CNS-Specific Synthesis of Interleukin 23 Induces a Progressive Cerebellar Ataxia and the Accumulation of Both T and B Cells in the Brain: Characterization of a Novel Transgenic Mouse Model
Interleukin 23 (IL-23) is a key mediator in neuroinflammation in numerous autoimmune diseases including multiple sclerosis (MS). However, the pathophysiology of IL-23 and how it contributes to neuroinflammation is poorly defined. To further clarify the role of IL-23 in CNS inflammation, we generated a transgenic mouse model (GF-IL23) with astrocyte-targeted expression of both IL-23 subunits, IL-23p19, and IL-23p40. These GF-IL23 mice spontaneously develop a progressive ataxic phenotype, which corresponds to cerebellar tissue destruction, and inflammatory infiltrates most prominent in the subarachnoidal and perivascular space. The CNS-cytokine milieu was characterized by numerous inflammatory mediators such as IL-17a and IFNγ. However, the leukocytic infiltrates were surprisingly predominated by B cells. To further examine the impact of the CNS-specific IL-23 synthesis on an additional systemic inflammatory stimulus, we applied the LPS-induced endotoxemia model. Administration of LPS in GF-IL23 mice resulted in early and pronounced microglial activation, enhanced cytokine production and, in sharp contrast to control animals, in the formation of lymphocytic infiltrates. Our model confirms a critical role for IL-23 in the induction of inflammation in the CNS, in particular facilitating the accumulation of lymphocytes in and around the brain. Thereby, CNS-specific synthesis of IL-23 is able to induce a cascade of inflammatory cytokines leading to microglia activation, astrocytosis, and ultimately tissue damage. The presented transgenic model will be a useful tool to further dissect the role of IL-23 in neuroinflammation.
KeywordsAutoimmunity Neuroinflammation B cells CNS IL-23 LPS
We thank Marco Hessler for his expert technical assistance. We further thank Jens Reimann for his support in routine histological procedures. MM was a post-doctoral fellow from the Deutsche Forschungsgemeinschaft (DFG, Mu17-07/3-1) and was also supported by the fund ‘Innovative Medical Research’ of the University of Muenster Medical School, Germany. ILC was supported by a start-up grant from the University of Sydney. GCP was supported by grants from the European Union Joint Program, Neurodegenerative Disease Research program (JPND; Horizon 2020 Framework Programme, grant agreement 643417/DACAPO-AD) and a DZNE Intersite grant (DEMDAS 2). JZ was funded by the fund “Bonfor” from the University of Bonn Medical School, Germany and the DFG (KFO177, University of Bonn). LN was funded by the DFG (KFO177, University of Bonn) and the “Oppenheim Foerderpreis” Novartis GmbH.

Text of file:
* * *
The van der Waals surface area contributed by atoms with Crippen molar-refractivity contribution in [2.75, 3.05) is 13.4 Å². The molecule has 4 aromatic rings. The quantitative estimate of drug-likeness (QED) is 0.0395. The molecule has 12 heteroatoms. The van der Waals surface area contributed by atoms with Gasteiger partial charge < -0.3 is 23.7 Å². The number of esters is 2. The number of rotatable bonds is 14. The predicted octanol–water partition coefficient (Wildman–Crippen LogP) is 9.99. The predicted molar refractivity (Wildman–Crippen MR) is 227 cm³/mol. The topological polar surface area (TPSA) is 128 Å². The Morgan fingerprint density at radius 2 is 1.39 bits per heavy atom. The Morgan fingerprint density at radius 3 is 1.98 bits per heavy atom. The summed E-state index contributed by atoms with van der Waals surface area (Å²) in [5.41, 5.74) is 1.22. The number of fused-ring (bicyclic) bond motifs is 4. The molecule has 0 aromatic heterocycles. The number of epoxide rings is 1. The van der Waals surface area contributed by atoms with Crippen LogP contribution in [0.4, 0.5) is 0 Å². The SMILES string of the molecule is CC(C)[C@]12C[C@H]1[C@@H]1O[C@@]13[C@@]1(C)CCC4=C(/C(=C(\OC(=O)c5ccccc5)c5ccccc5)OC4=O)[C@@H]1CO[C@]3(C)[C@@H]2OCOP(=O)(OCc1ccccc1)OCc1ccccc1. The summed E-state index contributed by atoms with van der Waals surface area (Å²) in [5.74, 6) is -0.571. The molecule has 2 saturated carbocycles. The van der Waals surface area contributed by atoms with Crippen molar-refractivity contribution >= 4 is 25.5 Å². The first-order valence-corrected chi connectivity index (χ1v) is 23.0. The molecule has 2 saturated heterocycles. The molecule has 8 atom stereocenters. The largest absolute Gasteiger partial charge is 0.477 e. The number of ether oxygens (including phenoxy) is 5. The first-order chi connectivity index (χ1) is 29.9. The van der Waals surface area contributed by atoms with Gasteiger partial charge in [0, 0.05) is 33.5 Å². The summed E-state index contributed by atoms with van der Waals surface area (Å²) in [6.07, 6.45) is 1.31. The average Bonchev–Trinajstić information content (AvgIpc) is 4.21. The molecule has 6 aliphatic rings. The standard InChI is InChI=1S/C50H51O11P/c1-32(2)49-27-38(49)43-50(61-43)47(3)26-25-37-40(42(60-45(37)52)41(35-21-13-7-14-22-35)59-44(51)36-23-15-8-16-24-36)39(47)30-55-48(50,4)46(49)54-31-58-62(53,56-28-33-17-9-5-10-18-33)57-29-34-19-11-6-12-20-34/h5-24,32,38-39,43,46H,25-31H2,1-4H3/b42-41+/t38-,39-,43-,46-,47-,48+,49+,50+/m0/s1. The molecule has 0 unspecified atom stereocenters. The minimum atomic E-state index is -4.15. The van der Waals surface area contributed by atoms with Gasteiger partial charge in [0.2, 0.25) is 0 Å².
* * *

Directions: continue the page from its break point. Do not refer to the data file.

Development of the transgenic construct: MM, MJH, ILC. Conceived and designed the experiments: LN, JZ, MK, MM. Performed the experiments: LN, JZ, MK, MM. Analyzed the data: LN, JZ, MK, AB, DG, MM. GCP planned and discussed the MRI experiments. RS developed and optimized the MRI sequences, performed the MRI experiments, analyzed the data, and wrote the MRI methods and results section. Contributed reagents/materials/analysis tools: LN, MTH, ILC, AB, DG, MM. Prepared the manuscript: LN, MM. Corrected and modified the manuscript: all authors.
Compliance with Ethical Standards
All applicable national and institutional guidelines for the care and use of animals were followed. All animal experiments were approved by the Animal Care Commission of Nordrhein-Westfalen.
Conflict of Interest
The authors declare that they have no conflict of interest.
LN and MM received travel grants from Merck, Sanofi Genzyme, TEVA, Novartis GmbH, honoraria for talks and research support from Novartis GmbH.
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